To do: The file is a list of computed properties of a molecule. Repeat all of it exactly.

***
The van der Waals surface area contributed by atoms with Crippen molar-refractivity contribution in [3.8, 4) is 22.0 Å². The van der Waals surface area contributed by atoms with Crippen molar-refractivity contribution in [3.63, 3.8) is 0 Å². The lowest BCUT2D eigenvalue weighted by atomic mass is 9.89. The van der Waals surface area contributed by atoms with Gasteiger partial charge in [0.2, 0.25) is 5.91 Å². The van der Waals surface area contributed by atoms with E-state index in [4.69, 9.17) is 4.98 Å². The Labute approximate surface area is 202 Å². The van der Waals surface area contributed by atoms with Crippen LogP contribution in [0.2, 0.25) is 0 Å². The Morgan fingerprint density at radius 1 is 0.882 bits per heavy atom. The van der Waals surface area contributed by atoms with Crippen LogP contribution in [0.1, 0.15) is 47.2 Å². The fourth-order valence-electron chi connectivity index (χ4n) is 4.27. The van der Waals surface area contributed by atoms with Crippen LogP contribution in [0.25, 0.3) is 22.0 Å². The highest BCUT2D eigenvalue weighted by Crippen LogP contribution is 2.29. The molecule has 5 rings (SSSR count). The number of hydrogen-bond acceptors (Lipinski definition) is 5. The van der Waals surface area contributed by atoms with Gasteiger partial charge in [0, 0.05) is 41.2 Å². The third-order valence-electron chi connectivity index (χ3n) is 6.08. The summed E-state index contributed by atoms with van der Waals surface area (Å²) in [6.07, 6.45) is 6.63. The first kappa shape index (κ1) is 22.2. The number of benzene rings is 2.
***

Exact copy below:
The van der Waals surface area contributed by atoms with Crippen molar-refractivity contribution in [3.8, 4) is 22.0 Å². The van der Waals surface area contributed by atoms with Crippen molar-refractivity contribution in [3.63, 3.8) is 0 Å². The lowest BCUT2D eigenvalue weighted by atomic mass is 9.89. The van der Waals surface area contributed by atoms with Gasteiger partial charge in [0.2, 0.25) is 5.91 Å². The van der Waals surface area contributed by atoms with E-state index in [4.69, 9.17) is 4.98 Å². The Labute approximate surface area is 202 Å². The van der Waals surface area contributed by atoms with Crippen LogP contribution in [0.2, 0.25) is 0 Å². The Morgan fingerprint density at radius 1 is 0.882 bits per heavy atom. The van der Waals surface area contributed by atoms with Crippen LogP contribution in [0.1, 0.15) is 47.2 Å². The fourth-order valence-electron chi connectivity index (χ4n) is 4.27. The van der Waals surface area contributed by atoms with Crippen LogP contribution in [0.25, 0.3) is 22.0 Å². The highest BCUT2D eigenvalue weighted by Crippen LogP contribution is 2.29. The molecule has 5 rings (SSSR count). The number of hydrogen-bond acceptors (Lipinski definition) is 5. The van der Waals surface area contributed by atoms with Gasteiger partial charge in [0, 0.05) is 41.2 Å². The third-order valence-electron chi connectivity index (χ3n) is 6.08. The summed E-state index contributed by atoms with van der Waals surface area (Å²) in [6.07, 6.45) is 6.63. The first kappa shape index (κ1) is 22.2. The number of benzene rings is 2.